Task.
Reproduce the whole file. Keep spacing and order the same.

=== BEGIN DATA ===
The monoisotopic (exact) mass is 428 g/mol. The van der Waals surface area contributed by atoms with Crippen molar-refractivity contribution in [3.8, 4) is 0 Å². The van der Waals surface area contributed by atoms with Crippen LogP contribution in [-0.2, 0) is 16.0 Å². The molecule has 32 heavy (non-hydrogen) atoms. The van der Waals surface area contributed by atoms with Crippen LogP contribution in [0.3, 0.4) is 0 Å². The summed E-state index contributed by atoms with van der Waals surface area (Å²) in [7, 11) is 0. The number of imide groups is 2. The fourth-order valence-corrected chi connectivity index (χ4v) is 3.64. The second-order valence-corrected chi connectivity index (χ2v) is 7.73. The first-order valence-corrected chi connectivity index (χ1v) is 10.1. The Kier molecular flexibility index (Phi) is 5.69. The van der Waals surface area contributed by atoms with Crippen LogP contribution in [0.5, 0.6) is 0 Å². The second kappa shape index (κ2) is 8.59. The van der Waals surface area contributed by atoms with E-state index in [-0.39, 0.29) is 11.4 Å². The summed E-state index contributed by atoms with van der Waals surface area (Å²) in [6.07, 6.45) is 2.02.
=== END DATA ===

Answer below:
The monoisotopic (exact) mass is 428 g/mol. The van der Waals surface area contributed by atoms with Crippen molar-refractivity contribution in [3.8, 4) is 0 Å². The van der Waals surface area contributed by atoms with Crippen LogP contribution in [-0.2, 0) is 16.0 Å². The molecule has 32 heavy (non-hydrogen) atoms. The van der Waals surface area contributed by atoms with Crippen LogP contribution in [0.3, 0.4) is 0 Å². The summed E-state index contributed by atoms with van der Waals surface area (Å²) in [7, 11) is 0. The number of imide groups is 2. The fourth-order valence-corrected chi connectivity index (χ4v) is 3.64. The second-order valence-corrected chi connectivity index (χ2v) is 7.73. The first-order valence-corrected chi connectivity index (χ1v) is 10.1. The Kier molecular flexibility index (Phi) is 5.69. The van der Waals surface area contributed by atoms with Crippen LogP contribution in [0.5, 0.6) is 0 Å². The second kappa shape index (κ2) is 8.59. The van der Waals surface area contributed by atoms with E-state index in [-0.39, 0.29) is 11.4 Å². The summed E-state index contributed by atoms with van der Waals surface area (Å²) in [6.07, 6.45) is 2.02.